October 30, 2007 Bonus Bonus Blog
Henry Beck got us an interview with Tommy Lee Jones. I asked Henry to share with me a couple quotes from Al Gore's old roommate:
"Well I don’t have anything to say about Westerns because I don’t know what they are. I assume it’s kind of a generic terms to indicate a movie that’s got big hats and horses and maybe some dust in it."
"The thing I appreciated most about Joel and Ethan (Coen) is their respect for Cormac’s book and how closely they adhered to it and the fact that they had the wisdom to not presume to improve it."
Too funny. One of the reasons Tommy Lee is probably so glowing about the Coens sticking close to Cormac's book, is that Jones himself owns the rights to "Blood Meridian", another Cormac book, which, I've heard, Tommy Lee wants to film, playing "The Judge." As for the Westerns response, I told Henry coming from anyone else I would assume the guy who said it is an ass. Well, is he?
Beck On Tommy Lee
"Yes and no. He's interesting, intimidating, bored with this side of the process, disinclined to answer questions or overtalk things. But when he gets a little warmed up he'll elaborate. He's loquacious in bursts, but I don't know that anyone would accuse him of being generous to unknown voices on telephones, even if they are from True West.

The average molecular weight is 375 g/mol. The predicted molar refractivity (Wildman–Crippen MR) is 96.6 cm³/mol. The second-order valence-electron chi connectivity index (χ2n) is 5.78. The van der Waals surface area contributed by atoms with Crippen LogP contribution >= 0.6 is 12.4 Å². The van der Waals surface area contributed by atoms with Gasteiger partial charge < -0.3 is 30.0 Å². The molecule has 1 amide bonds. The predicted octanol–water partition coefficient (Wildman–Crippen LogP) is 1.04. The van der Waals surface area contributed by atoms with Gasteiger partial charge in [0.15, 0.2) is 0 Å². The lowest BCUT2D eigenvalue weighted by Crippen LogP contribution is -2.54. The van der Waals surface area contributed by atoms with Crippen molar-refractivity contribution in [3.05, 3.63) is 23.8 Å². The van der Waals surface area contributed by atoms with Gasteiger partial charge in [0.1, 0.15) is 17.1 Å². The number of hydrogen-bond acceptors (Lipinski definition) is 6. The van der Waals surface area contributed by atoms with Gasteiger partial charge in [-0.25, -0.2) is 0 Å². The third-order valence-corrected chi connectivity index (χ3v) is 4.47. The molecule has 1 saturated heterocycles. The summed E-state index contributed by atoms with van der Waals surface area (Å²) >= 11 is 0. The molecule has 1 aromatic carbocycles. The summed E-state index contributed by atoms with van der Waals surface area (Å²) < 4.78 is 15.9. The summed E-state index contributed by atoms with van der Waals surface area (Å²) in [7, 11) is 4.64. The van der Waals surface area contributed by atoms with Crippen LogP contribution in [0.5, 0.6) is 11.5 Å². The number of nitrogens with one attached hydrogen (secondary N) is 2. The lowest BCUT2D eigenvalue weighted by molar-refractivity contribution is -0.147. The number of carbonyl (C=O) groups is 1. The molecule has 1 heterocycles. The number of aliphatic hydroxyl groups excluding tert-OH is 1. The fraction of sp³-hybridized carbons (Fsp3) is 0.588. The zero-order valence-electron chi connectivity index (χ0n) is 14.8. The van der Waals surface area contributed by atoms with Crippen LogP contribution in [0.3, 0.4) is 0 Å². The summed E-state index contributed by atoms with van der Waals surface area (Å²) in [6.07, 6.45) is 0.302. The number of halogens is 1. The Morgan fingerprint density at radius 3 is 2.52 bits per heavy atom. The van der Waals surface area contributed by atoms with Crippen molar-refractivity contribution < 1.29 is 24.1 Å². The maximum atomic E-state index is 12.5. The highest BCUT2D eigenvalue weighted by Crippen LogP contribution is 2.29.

"I think he's a great actor, extremely smart, and tough. Under some circumstances though I think he would have been 'touchy as an old cook' but with a few shots in him I think he would have been longer winded. I think he has to be courted. He doesn't suffer fools, and I think maybe he deals with fools all the time. I really admire his work, probably as much as anyone working. Don't know if you saw The Valley Of Elah, but he's amazing. If I were an actor, he's the guy I'd want to work with because he's grounded the way actors used to be, especially the ones who saw service in WW2. Another guy who owned his space like that was Walter Matthau Like Matthau, nobody and no movie can knock him from his spot. It looks like Will Smith drew light in Men In Black, but TLJ owned it. The only other actor with a gravity point as low as Jones in that was Rip Torn. In The Fugitive he's Tex Avery's Droopy Dog with a Texas drawl. I don't think Jones was ever stunned or staggered, even as far back as The Executioner's Song. Jones has been in some bad pictures, and he's had some bad parts (Two Face in one of those Batman shitheaps), but I don't think he's ever made a bad movie worse, and he's made a lot of movies better. I don't recall he was ever a romantic lead but if someone could write the right script it would be fascinating.
"We also talked about the use of metaphors and Hopalong Cassidy."
Look for Henry's interview with Tommy Lee Jones in an upcoming issue of True West.
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